The Economist reports about cash-on-delivery schemes in development aid. Payments are made only after jointly agreed objectives have been met. The means to achieve those goals are left for the recipient country to choose—management by objectives.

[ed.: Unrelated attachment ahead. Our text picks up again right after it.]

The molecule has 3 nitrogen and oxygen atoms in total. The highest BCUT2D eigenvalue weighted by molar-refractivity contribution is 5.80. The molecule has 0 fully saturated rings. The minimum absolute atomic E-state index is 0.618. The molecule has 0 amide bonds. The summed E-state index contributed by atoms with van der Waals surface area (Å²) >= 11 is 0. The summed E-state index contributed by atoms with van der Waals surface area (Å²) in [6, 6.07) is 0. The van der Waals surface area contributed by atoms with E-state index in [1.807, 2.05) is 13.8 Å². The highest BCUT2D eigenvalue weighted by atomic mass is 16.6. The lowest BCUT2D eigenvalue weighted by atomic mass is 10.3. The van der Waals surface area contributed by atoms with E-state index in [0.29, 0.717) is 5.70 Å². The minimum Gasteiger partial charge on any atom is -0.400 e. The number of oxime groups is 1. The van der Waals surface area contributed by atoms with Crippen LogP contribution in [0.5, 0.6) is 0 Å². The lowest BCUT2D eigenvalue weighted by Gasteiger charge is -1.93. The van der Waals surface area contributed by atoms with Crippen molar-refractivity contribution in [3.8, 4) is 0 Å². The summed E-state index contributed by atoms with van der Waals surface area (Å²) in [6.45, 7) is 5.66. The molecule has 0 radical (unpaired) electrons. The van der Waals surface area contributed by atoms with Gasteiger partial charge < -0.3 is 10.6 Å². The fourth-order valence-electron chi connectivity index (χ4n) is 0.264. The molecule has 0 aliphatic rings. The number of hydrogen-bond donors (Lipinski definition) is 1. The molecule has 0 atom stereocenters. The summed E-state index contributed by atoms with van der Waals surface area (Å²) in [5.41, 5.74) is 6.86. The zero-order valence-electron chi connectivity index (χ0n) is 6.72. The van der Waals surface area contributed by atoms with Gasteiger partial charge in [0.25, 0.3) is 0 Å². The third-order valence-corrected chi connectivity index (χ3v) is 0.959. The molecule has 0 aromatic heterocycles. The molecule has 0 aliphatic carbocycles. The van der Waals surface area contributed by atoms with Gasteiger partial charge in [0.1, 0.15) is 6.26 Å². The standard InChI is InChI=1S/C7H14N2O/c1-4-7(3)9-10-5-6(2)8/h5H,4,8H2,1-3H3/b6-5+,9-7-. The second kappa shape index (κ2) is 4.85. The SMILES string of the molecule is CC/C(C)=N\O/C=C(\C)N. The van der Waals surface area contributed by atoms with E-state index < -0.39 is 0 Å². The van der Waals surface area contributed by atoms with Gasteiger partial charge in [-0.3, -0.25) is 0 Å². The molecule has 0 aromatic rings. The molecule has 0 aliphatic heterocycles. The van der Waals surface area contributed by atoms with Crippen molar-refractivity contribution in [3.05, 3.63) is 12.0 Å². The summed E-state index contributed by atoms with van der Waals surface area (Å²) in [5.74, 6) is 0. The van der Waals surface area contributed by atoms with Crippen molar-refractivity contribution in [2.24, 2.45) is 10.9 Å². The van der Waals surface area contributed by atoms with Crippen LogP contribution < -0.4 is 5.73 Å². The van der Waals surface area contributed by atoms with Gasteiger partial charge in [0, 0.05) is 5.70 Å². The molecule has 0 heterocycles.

True, potentially corrupt or negligent country officials can be monitored less tightly than with other schemes. But evidence discussed in the article suggests that such monitoring might not be very fruitful anyway. Moreover, sufficiently well specified objectives should in principle help to curb moral hazard and thus, reap the benefits of subsidiarity.